Is learning about the past pointless if the lessons are not applied to the present? This has been a point of debate by many people including a professor of ancient Roman history who supports the sentiment.
I totally agree with the professor basing on several reasons. William argues that, the past history is a great fountain of experience and practical wisdom to improve the present and as well as be able to anticipate and prepare for the future. In this regard, the past influences the present from which the future can be predicted. I feel that the main reason why people should study history is because it has some impact on their present life. Naturally, one cannot spend his or her time in learning something that is not beneficial to him or her.
The following are some of the significant roles history plays to the present to support my stand. First, history, as an experimental philosophy of the moral and social nature of man, is significant in understanding the nature and behavior of mankind over a long period of time which varies from age to age, and country to country (William 11). Through history one is able to draw a sequence of similarities and relations of man which can be explanatory of the present. For example, in history we learn that man has always evolved and is still evolving. From this history of evolution, we can compare the past with the current intellectual progress in man depicted in the scientific development which is an affirmation that really man has evolved socially, morally and intellectually.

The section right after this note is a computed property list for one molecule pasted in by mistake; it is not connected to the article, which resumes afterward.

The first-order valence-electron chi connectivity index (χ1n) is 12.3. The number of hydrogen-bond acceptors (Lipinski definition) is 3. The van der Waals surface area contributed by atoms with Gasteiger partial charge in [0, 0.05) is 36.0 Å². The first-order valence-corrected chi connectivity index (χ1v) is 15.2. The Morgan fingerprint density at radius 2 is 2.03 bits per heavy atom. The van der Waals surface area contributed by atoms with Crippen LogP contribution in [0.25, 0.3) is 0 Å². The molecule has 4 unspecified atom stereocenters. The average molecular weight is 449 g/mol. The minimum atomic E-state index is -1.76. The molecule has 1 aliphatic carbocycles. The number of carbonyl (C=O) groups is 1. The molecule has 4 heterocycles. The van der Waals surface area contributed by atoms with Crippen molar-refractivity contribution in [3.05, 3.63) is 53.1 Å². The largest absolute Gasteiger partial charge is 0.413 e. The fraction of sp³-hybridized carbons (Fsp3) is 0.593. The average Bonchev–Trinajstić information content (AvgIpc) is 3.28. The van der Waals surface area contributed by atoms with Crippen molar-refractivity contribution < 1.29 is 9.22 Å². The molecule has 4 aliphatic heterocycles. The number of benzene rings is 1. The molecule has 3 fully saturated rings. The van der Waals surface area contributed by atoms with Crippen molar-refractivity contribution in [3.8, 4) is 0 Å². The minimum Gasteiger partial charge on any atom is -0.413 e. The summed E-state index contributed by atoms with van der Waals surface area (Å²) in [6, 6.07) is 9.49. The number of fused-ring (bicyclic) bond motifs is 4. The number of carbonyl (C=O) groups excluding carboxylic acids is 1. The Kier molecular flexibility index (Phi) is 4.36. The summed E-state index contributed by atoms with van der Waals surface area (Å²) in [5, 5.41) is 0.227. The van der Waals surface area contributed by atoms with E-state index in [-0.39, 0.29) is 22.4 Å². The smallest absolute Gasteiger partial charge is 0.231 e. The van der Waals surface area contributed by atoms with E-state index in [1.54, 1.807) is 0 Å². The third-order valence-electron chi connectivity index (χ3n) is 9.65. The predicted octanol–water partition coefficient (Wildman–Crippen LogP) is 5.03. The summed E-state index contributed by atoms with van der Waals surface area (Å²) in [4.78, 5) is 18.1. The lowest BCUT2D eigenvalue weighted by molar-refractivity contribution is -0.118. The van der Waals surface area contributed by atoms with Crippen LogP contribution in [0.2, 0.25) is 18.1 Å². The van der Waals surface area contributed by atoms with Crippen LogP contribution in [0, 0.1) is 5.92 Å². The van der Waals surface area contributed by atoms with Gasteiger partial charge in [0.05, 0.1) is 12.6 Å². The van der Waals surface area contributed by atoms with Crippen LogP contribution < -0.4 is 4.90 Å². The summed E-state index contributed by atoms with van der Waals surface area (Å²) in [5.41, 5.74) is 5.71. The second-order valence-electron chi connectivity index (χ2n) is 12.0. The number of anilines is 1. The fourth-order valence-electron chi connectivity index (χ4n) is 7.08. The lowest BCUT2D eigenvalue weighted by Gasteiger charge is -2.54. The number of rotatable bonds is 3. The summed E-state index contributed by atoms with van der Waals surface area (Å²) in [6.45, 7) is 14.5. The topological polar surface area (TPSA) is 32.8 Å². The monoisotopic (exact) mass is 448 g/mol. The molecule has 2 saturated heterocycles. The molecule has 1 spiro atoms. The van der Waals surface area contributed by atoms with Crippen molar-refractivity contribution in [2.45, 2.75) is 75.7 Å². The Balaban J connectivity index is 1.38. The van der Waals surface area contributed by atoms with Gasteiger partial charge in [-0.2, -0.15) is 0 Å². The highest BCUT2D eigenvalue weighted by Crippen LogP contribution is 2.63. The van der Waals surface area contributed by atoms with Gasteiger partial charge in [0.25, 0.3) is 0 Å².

Secondly, history provides us with a glimpse of the past events without really having to undergo them from which we are able to trace the present effects and reflect on the future effects (William 11). For example, through the clinical history of Human Immuno-Deficiency Syndrome (HIV), scientists have been able to ascertain some symptoms and impacts of the virus.
Finally, through history one is able to appreciate the past events that have led to the present through which improvements can be implanted to. In simple terms it acts like a fulcrum which a lever of improvements can be implanted (William 20). For example, most of the current innovations are just modifications of the past events that were discovered. Think of the locomotives and the hand or horse driven carts in the past whose innovations have been greatly modified to the current error of motor vehicles. Additionally, time can be argued as the greatest innovator since time by itself is a great lesson of history. In conclusion, there is always a relationship between the past and the present.